Seismic Retrofit of R/C Columns Using Steel Jackets
Riyad S. AboutahaI
Appears on pages(s):
anchor bolts; columns (supports); ductility; hysteresis; earthquake-resistant structures; lap connections; reinforced concrete; shear strength; Construction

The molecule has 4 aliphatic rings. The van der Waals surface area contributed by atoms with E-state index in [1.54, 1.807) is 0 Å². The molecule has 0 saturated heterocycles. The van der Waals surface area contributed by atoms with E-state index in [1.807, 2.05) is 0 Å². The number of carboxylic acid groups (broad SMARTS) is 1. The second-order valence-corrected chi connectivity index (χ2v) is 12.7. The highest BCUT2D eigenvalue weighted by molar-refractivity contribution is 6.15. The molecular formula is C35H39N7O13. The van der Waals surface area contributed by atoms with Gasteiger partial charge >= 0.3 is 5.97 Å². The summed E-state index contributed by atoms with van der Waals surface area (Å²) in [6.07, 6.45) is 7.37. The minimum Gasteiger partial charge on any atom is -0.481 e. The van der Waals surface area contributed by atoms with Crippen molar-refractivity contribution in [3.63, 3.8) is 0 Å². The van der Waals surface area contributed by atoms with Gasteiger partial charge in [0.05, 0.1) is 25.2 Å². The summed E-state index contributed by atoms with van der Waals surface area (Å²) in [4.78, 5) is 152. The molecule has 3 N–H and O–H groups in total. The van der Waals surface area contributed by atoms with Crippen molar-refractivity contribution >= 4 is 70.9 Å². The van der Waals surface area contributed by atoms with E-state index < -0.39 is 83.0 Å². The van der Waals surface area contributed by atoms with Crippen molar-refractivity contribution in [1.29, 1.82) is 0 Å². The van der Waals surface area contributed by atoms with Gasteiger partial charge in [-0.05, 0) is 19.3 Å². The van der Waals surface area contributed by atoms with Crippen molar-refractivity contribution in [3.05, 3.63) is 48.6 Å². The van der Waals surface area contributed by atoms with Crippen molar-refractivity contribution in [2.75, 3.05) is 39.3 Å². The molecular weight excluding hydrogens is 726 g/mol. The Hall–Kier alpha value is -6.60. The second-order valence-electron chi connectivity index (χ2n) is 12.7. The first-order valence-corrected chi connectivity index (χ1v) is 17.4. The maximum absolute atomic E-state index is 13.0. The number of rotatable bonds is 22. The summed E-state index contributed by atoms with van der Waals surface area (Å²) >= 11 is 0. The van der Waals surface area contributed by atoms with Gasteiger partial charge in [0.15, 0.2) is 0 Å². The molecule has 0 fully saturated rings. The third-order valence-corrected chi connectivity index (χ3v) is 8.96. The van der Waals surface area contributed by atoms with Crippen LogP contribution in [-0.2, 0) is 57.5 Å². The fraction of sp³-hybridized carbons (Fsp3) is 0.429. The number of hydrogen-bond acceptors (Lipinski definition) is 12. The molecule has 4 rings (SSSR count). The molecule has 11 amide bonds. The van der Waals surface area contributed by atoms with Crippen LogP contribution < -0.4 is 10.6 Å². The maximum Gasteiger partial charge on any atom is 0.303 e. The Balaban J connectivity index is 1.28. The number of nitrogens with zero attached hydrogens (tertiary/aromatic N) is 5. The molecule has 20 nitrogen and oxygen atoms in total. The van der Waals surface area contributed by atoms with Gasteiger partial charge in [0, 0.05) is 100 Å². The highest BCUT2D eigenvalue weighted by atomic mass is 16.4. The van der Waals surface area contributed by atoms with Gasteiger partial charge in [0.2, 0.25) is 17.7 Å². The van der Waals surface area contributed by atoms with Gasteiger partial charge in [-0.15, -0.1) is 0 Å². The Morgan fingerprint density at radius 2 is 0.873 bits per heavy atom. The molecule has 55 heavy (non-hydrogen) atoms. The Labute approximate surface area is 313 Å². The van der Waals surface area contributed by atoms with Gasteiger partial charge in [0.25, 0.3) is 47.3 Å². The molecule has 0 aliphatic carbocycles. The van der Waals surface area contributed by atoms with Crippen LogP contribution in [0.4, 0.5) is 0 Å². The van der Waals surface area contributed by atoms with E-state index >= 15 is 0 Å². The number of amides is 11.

Inadequate shear strength and inadequate lap splices in the longitudinal reinforcement are two major deficiencies in non-ductile reinforced concrete columns. Such deficiencies limit the lateral strength and ductility of older reinforced concrete moment-resisting frames. Provisions of older codes led to columns with shear strength less than required to develop the member's flexural capacity. Consequently, non-ductile shear response may dominate the behavior of older short columns. In addition, lap splices in older concrete columns were primarily designed as compression splices, but may actually experience large tensile forces during earthquakes. As a result, lap splices in older concrete columns are often inadequate to develop the yielding strength of the spliced bars in tension. This paper presents results of an experimental investigation on the use of rectangular steel jackets for seismic retrofit of rectangular reinforced concrete columns with inadequate shear strength or inadequate lap splices. Three large scale columns with inadequate lap splices and four large scale columns with inadequate shear strength were tested under lateral cyclic loading. The basic unretrofitted columns showed early dramatic non-ductile failures. However, the retrofitted columns with steel jackets exhibited excellent response, higher strength, and much higher ductility and energy dissipation. Test results suggest that rectangular steel jackets can considerably improve the performance of columns with inadequate shear strength. Also, the steel jackets can significantly enhance the response of wide columns with inadequate lap splices, when stiffened with adhesive anchor bolts.